Lethbridge Herald, The (Newspaper) - September 26, 1974, Lethbridge, Alberta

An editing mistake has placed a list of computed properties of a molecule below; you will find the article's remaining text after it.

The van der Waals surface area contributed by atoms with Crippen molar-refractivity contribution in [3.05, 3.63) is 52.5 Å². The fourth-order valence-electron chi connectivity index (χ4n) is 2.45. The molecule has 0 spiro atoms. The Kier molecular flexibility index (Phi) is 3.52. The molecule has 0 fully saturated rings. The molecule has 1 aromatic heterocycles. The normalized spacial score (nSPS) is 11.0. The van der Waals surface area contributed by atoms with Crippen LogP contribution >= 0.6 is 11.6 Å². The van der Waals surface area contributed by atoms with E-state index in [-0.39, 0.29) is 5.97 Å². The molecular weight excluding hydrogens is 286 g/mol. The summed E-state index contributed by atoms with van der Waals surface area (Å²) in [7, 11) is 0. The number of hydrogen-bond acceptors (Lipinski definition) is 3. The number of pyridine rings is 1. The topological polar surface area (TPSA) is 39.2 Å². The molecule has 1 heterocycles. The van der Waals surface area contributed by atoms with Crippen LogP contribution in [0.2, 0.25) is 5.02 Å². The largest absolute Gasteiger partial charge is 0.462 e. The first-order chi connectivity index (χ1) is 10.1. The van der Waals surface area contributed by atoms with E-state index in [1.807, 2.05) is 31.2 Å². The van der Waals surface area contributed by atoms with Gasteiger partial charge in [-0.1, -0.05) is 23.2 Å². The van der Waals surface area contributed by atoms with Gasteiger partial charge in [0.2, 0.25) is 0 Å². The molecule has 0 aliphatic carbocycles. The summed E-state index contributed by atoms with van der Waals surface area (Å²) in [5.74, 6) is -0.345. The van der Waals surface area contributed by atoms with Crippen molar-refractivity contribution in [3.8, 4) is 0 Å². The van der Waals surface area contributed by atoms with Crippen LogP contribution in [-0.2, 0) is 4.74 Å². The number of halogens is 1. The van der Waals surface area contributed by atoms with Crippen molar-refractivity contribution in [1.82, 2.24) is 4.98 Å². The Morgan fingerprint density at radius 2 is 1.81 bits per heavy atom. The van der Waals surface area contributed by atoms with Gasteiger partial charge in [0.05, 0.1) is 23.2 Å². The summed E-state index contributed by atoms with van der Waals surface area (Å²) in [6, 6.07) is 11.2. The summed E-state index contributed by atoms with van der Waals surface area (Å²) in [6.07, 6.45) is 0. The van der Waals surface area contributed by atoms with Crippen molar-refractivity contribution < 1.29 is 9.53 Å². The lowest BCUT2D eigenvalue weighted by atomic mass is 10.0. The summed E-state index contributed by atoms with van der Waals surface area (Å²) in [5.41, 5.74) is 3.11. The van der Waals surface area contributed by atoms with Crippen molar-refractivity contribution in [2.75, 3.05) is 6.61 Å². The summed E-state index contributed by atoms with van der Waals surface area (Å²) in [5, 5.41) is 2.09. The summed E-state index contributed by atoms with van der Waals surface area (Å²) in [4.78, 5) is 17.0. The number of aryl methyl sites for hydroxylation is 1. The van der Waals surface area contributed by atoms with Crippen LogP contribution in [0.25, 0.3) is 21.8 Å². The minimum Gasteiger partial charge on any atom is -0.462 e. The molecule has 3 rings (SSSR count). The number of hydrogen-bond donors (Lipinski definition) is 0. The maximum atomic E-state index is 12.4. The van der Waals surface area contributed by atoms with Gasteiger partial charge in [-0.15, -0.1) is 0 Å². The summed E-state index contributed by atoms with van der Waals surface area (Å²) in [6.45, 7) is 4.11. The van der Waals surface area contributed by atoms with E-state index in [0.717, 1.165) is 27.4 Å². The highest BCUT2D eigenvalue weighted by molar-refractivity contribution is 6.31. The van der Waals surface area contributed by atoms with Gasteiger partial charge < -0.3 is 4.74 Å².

September 26, 1974 THE LETHBRIDGE HERALD 25 Willie Davis in last days with Montreal Expos club? MONTREAL (CP) General manager Jim Fanning said today he has not been actively involved in an attempt to trade Willie Davis, the veteran centre fielder ob- tained by Montreal Expos this year from Los Angeles Dodgers. "I have made no effort to trade Fanning said in an interview. "I have not made one call to another club about him nor have I received one." Reports here indicated that Davis, who came here in exchange for relief ace Mike Marshall before the start of the current National League season, was a sure bet to be with another team next year. "That doesn't mean that his name hasn't been brought Fanning said. "I have had general conversations with other managers covering our respective rosters, but that's all." Fanning said that outside of "some young players anybody on our club, including Davis" would be available after the season ends. The general manager admitted he had spoken with his New York Mets counter- part Bob Scheffing at some length "and we went through our entire rosters." "Naturally Davis' name came up in talks like he said. "So does right fielder Ken Singleton's name." But Fanning insisted there was not a club in either the National or American League "I could call right now and make a deal for Davis." A report published here Tuesday said Davis' departure could be announced as early as next week if a deal was made with another National League team. If an American League team was involved, the trade would not be final until after the World Series, when the ban on inter league trading is lifted. "I think it's obvious we don't have very much Fanning said. "Our kids are coming on through the natural os- mosis of baseball, and that leaves some of our veterans available." Fanning said Davis was the best centre fielder the Expos had employed since the club's inception in 1969, despite the fact the veteran had been guilty of some defen- sive lapses this season. "He's still given us super Fanning said. "And that leaves Willie probably the most attractive player in our club to opposition managers." Several times this season Davis and Manager Gene Mauch were reported at odds concerning the veteran's somewhat lackadaisical approach, but Fanning said he did not think there was a problem between the two men. "The writers have said there was a rift between Mauch and Davis but I feel some of the writers totally misinterpreted the he said. "I don't think there is a problem." Orioles barely hang on to top rung Miracle finish for Esks, Ti-Cats stunned by Wilkie EDMONTON the sort of thing you only dream about." That's how Tyrone Walls de- scribed his leaping catch of a last-second touchdown pass that climaxed an incredible rally to give Edmonton Eskimos a 31-29 Canadian Football League victory over Hamilton Tiger-Cats Wednes- day night. "Wilkinson scrambled like crazy'and Walls jumped like hell." head coach Ray Jauch shouted above the clamor in the noisy Eskimo dressing room. Quarterback Tom Wilkin- son, yanked earlier when he couldn't get the Eskimos rolling, guided the Eskimos to 25 points in the last 10 minutes to wipe out a 29-6 Hamilton lead. The record crowd of 297 in Clarke Stadium went wild when Wilkinson hit Walls from 11 yards out with no time showing on the clock. "Wilkinson threw it high just like he wanted said Walls. "It was a super call." "We're riddled with in- juries, down 29-6 and still believed we could score enough points in the last 10 minutes to win said Wilkinson. "We just have a lot of confidence in ourselves." The Eskimos, who took over undisputed possession of first place in the Western Confer- ence, two points ahead of Brit- ish Columbia Lions, appeared to be dead when Hamilton's Andy Hopkins slammed over from the six at of the final period to give the Ticats a 29-6 bulge. Wilkinson came back to re- place Buce Lernmerman, who had taken over at quarterback when Wilkinson had trouble early in the game. in YARDSTICKS First downs Yards rushing Yards passing Net offence Passes made-tried Interceptions Ham. 18 241 92 302 7-21 4 7-41 0-0 4-43 Edm. 17 59 292 351 23-41 2 8-32 1-1 3-5 The ASSOCIATED PRESS Veteran Baltimore out- fielder Tommy Davis won a game of wits with manager Ralph Houk of Detroit Tigers and the Orioles held onto first place in baseball's American League West. With two out in the ninth, Davis looped a soft liner over second base to drive in two runs and give the Orioles a 5-4 win over the Tigers, enabling them to maintain their half- game lead over New York Yankees, who shaded Boston Red Sox 1-0 in 10 innings. The Tigers were leading 4-3 when Davis came up with run- ners on second and third and Don Baylor, who has much less major league experience than Davis, on deck. "I brought the outfielders in almost behind the infielders and he hit it even softer than I said Houk. "I didn't want to walk him and load the bases. "Then (Mickey) Lolich would have to throw good strikes to Baylor." Lolich, 16-20, breezed into the ninth with a 4-2 lead, thanks in part to a two-run tri- ple by Dan Meyer. But Andy Etchebarren singled with one out and Curt Motion walked. Paul Blair singled in one run and Bobby Grich belted a long fiy ball to move the runners into scoring position. Then Davis won it with his looper off a Lolich curve, set- ting off second-guessing as- far away as New York where the Yankees and Red Sox were as interested in the Baltimore game as they were in their own. In Wednesday's other American League games, Minnesota Twins beat Oakland A's 1-0, Cleveland In- dians whipped Milwaukee Brewers 8-3, California Angels blanked Kansas City Royals 7-0 and a doubleheader between Chicago White Sox and Texas Rangers at Arlington was rained out. Elliot Maddox bounced a run-scoring single to left with one out in the 10th to end a pitching duel between New York's Doc Medich. 19-14. and Lee. 17-14. Each pitcher allowed seven hits. St. Louis Cardinals got up off the mat twice Wednesday night to defeat Pittsburgh Pirates 13-12 and take back first place in baseball's National League West. "People say a certain game makes you or breaks said Cardinal manager Red Schoendienst. "If there ever was a game to do it, this was it." "It was said rookie Jim Dwyer, a seldom- used St. Louis reserve, who knocked in the winning run with a sacrifice fly in the llth inning Wednesday night. First, the Cardinals recovered from a 5-0 first- inning deficit. Then, they bounced back after the Pirates had scored three times in the top of the llth and taken a 12-9 lead. The Cardinals' victory lifted them into first place, one-half game ahead of the Pirates. Their edge is in the win column. They have won one more game than Pittsburgh. Both teams have lost the same number of games. St. Louis has six games re- maining three at Chicago and three at Montreal Pitt- sburgh has seven games at New York and three at home against Chicago. In the National League West, first-place Los Angeles Dodgers were beaten by the Atlanta Braves 5-2 and their lead over Cincinnati was reduced to four games. The Reds kept their pennant hopes alive with a 4-1 triumph over Houston Astros. The Dodgers' pennant-clinching number is three. Los Angeles and Cincinnati each have six games left. In other National League action, San Diego Padres edg- ed San Francisco Giants 3-2, Philadelphia Phillies swept a doubleheader from New York Mets 6-2 and 6-3. and Montreal Expos beat Chicago Cubs 7-1 and 3-2. Ted Sizemore began St. Louis' winning rally with a single in the bottom of the llth against rookie Juan Jiminez, the Pirates' sixth pitcher. Reggie Smith walked and Ted Simmons doubled, driving in Sizemore and driving out Jiminez. With another rookie. Jim Minshall. pitching, Joe Torre grounded to second baseman Rennie Stennett, who made home, tying the score 12-12. game-winning sacrifice fly, his second error of the game, Ken Reitz struck out, Bake s pinch.runner Larry throwing wildly to first, as McBnde bunted safely, and Smith and Simmons raced Dwyer followed with his Herndon We can still save you CHOICE HOUSE on all made-to-measure SUITS Choose among a wide selection of fabrics and styles, tailored to your measure for perfect fit and SAVE Come early for best choice many one-of-a-kind fabrics are available in one-suit-lengths only! CHARGEX 16 Last Of Our Reg values to S1 10 Sale At 2850 ENGLISH SCOTCH WOOLLEN "suiting the man-of-the-world" OPEN THURS. FBI. NIGHTS TO 9 P.M. West End Centre Village Mall Phone 328-8021 In the Monza 2 2, Chevrolet has applied the classic principle that form should follow function, to build a car that drives like it looks and looks like it drives. The Monza 2 2 gives you the best of both worlds. Bold. 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